We therefore turn to the superior court's comments regarding the inquiry notice issue. The Lambs in essence contend that the superior court's determination that they had been on inquiry notice of soot problems was not a determination that they had been on inquiry notice of a possible chronic carbon monoxide exposure claim. That reading of the court's decision is plausible. The court stated that "[a]t some point they were on inquiry notice that there was a problem.... The Lambs were on inquiry notice about soot problems from the furnace much earlier." (Emphasis added.) Because the Lambs moved into the house in August 1991, and Tim Galloway's visit was in October 1991, the court appears to have been distinguishing between what it called "inquiry notice about soot problems" and the sort of inquiry notice that is legally significant. The court added that "[t]his is not a case about a dirty house; it is a case about brain damage." It also described the Lambs' diligence in inquiring, the reasonableness of their inquiry, and their lack of success in discovering a possible causal relationship before January 1993, at the earliest. Thus, when the court stated that "[t]he Lambs were on inquiry notice more than two years before suit was filed in December 1993," the court may have been referring to their notice of cleanliness problems and their symptoms, not to notice that caused the statute of limitations to begin running. This reading is also consistent with the superior court's statement that the two-year statute of limitations began to run in January 1993. Had the court truly meant to rule that inquiry notice predated December 22, 1991, it would have been incorrect to have concluded that the statute first began to run in January 1993. Instead, as John's Heating contends, it would have been necessary to decide whether the Lambs filed suit within a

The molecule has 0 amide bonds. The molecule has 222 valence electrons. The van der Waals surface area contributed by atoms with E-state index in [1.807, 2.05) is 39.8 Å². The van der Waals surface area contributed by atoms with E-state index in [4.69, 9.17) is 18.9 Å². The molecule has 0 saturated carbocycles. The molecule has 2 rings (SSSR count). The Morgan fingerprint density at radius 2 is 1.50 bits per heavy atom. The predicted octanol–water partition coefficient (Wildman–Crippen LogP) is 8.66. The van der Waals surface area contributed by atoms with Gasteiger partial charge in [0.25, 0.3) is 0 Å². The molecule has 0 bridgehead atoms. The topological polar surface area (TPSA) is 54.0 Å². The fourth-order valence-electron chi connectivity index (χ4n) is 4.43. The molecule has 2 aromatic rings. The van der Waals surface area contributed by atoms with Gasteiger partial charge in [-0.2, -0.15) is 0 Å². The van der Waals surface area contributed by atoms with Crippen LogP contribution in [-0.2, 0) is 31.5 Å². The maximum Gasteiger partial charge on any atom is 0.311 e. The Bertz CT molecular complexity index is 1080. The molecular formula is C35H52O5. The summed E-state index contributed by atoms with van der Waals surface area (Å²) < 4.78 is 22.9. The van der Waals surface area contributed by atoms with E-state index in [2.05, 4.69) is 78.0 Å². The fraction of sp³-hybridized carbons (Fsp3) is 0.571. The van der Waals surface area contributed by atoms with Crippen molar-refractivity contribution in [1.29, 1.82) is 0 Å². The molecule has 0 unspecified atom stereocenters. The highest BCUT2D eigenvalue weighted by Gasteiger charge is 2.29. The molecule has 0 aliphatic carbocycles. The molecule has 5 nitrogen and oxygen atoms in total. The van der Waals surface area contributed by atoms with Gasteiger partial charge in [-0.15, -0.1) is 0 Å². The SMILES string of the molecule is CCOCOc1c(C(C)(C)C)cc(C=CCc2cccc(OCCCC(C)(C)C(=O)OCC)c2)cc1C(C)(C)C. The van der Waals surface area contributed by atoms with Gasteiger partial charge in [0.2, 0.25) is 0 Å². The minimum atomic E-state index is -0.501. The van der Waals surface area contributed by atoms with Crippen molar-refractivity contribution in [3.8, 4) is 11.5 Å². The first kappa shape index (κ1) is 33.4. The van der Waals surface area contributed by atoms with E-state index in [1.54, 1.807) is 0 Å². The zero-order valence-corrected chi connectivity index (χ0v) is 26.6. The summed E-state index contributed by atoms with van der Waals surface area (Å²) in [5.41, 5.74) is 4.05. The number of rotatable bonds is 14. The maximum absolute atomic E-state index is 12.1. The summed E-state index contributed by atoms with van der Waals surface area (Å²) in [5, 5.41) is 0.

But even if the superior court's "inquiry notice" comments are read as John's Heating reads them, they do not justify reversal here. There is no reason to think that the superior court's undisputed findings of fact, quoted above in Part II, about what the Lambs did, the reasonableness of their inquiry, and their lack of success until January 1993 at the earliest, were clearly erroneous.
Because the Lambs filed their complaint within the two-year period, there is no reason to consider John's Heating's argument that the Lambs did not sue within a reasonable time after they discovered or should have discovered all the elements of their cause of action.
C. The Lambs' Concededly Incorrect Attorney's Fees Awards Require Correction.
The superior court awarded the Lambs the attorney's fees proposed by the Lambs' counsel: $50,969.13 to Michael and $57,587.02 to Cynthia.
Although John's Heating argues that any issue about the Lambs' attorney's fees should be moot because it is entitled to a favorable judgment, it alternatively contends that correct application of Alaska Civil Rule 82 yields attorney's fees of $48,969.13 for Michael and $55,587.02 for Cynthia, rather than the amounts the court awarded. The Lambs' lawyer concedes that she erroneously calculated the fees under Rule 82, and agrees with the corrections proposed by John's Heating.
We therefore remand for the corrections John's Heating proposes. Michael is entitled to an attorney's fees award of $48,969.13 and Cynthia is entitled to an attorney's fees award of $55,587.02.
For these reasons, we REMAND for correction of the attorney's fees awards, but otherwise AFFIRM the judgment below.